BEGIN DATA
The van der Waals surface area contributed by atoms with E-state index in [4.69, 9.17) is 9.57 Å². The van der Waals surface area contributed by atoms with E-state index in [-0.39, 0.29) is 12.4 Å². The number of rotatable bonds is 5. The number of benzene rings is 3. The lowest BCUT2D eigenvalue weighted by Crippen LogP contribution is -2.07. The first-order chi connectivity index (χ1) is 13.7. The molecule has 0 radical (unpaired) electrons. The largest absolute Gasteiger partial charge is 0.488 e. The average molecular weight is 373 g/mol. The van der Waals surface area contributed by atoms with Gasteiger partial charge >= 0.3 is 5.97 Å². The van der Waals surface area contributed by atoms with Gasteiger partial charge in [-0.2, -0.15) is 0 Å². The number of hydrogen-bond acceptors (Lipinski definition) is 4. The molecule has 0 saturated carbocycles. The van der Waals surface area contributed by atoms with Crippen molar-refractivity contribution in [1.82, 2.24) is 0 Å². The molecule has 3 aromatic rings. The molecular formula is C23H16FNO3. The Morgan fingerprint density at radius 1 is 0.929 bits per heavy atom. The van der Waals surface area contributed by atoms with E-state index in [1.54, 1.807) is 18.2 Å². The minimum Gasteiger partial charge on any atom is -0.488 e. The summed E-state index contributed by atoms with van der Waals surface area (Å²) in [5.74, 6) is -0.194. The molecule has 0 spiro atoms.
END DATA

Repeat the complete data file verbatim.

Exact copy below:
The van der Waals surface area contributed by atoms with E-state index in [4.69, 9.17) is 9.57 Å². The van der Waals surface area contributed by atoms with E-state index in [-0.39, 0.29) is 12.4 Å². The number of rotatable bonds is 5. The number of benzene rings is 3. The lowest BCUT2D eigenvalue weighted by Crippen LogP contribution is -2.07. The first-order chi connectivity index (χ1) is 13.7. The molecule has 0 radical (unpaired) electrons. The largest absolute Gasteiger partial charge is 0.488 e. The average molecular weight is 373 g/mol. The van der Waals surface area contributed by atoms with Gasteiger partial charge >= 0.3 is 5.97 Å². The van der Waals surface area contributed by atoms with Gasteiger partial charge in [-0.2, -0.15) is 0 Å². The number of hydrogen-bond acceptors (Lipinski definition) is 4. The molecule has 0 saturated carbocycles. The van der Waals surface area contributed by atoms with Crippen molar-refractivity contribution in [1.82, 2.24) is 0 Å². The molecule has 3 aromatic rings. The molecular formula is C23H16FNO3. The Morgan fingerprint density at radius 1 is 0.929 bits per heavy atom. The van der Waals surface area contributed by atoms with E-state index in [1.54, 1.807) is 18.2 Å². The minimum Gasteiger partial charge on any atom is -0.488 e. The summed E-state index contributed by atoms with van der Waals surface area (Å²) in [5.74, 6) is -0.194. The molecule has 0 spiro atoms.